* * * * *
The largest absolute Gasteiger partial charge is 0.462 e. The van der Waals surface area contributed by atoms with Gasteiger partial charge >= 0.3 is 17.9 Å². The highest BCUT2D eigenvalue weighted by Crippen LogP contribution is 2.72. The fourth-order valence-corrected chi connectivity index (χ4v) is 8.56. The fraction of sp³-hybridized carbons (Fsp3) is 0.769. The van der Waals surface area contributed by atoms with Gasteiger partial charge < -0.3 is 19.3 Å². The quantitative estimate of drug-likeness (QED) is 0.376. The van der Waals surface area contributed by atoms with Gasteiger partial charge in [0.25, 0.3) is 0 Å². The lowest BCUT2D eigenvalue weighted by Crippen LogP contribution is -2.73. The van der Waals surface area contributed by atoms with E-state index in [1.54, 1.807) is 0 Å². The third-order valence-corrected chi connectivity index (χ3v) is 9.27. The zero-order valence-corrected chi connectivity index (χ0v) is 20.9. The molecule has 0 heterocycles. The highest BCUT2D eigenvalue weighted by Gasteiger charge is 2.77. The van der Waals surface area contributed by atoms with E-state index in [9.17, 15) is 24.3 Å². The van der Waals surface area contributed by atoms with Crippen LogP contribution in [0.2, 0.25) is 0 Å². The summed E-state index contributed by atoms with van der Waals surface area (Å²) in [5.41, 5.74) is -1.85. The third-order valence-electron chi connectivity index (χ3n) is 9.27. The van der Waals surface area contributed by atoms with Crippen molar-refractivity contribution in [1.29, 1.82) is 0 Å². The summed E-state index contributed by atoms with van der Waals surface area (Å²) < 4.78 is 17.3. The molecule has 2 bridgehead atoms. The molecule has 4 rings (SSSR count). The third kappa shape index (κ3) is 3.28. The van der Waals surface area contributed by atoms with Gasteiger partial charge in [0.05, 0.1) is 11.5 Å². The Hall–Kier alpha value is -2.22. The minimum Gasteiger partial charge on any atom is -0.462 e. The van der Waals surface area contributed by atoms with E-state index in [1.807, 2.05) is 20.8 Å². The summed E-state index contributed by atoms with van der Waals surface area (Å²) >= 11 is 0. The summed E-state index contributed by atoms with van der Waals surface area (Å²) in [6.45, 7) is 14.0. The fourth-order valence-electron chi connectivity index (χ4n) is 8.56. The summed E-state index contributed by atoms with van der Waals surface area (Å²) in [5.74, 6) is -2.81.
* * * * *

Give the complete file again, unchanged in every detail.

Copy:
The largest absolute Gasteiger partial charge is 0.462 e. The van der Waals surface area contributed by atoms with Gasteiger partial charge >= 0.3 is 17.9 Å². The highest BCUT2D eigenvalue weighted by Crippen LogP contribution is 2.72. The fourth-order valence-corrected chi connectivity index (χ4v) is 8.56. The fraction of sp³-hybridized carbons (Fsp3) is 0.769. The van der Waals surface area contributed by atoms with Gasteiger partial charge < -0.3 is 19.3 Å². The quantitative estimate of drug-likeness (QED) is 0.376. The van der Waals surface area contributed by atoms with Gasteiger partial charge in [0.25, 0.3) is 0 Å². The lowest BCUT2D eigenvalue weighted by Crippen LogP contribution is -2.73. The van der Waals surface area contributed by atoms with E-state index in [1.54, 1.807) is 0 Å². The third-order valence-corrected chi connectivity index (χ3v) is 9.27. The zero-order valence-corrected chi connectivity index (χ0v) is 20.9. The molecule has 0 heterocycles. The highest BCUT2D eigenvalue weighted by Gasteiger charge is 2.77. The van der Waals surface area contributed by atoms with E-state index in [9.17, 15) is 24.3 Å². The van der Waals surface area contributed by atoms with Crippen LogP contribution in [0.2, 0.25) is 0 Å². The summed E-state index contributed by atoms with van der Waals surface area (Å²) in [5.41, 5.74) is -1.85. The third-order valence-electron chi connectivity index (χ3n) is 9.27. The van der Waals surface area contributed by atoms with Crippen molar-refractivity contribution in [1.29, 1.82) is 0 Å². The summed E-state index contributed by atoms with van der Waals surface area (Å²) < 4.78 is 17.3. The molecule has 2 bridgehead atoms. The molecule has 4 rings (SSSR count). The third kappa shape index (κ3) is 3.28. The van der Waals surface area contributed by atoms with Gasteiger partial charge in [0.05, 0.1) is 11.5 Å². The Hall–Kier alpha value is -2.22. The minimum Gasteiger partial charge on any atom is -0.462 e. The van der Waals surface area contributed by atoms with E-state index in [1.807, 2.05) is 20.8 Å². The summed E-state index contributed by atoms with van der Waals surface area (Å²) >= 11 is 0. The summed E-state index contributed by atoms with van der Waals surface area (Å²) in [6.45, 7) is 14.0. The fourth-order valence-electron chi connectivity index (χ4n) is 8.56. The summed E-state index contributed by atoms with van der Waals surface area (Å²) in [5.74, 6) is -2.81.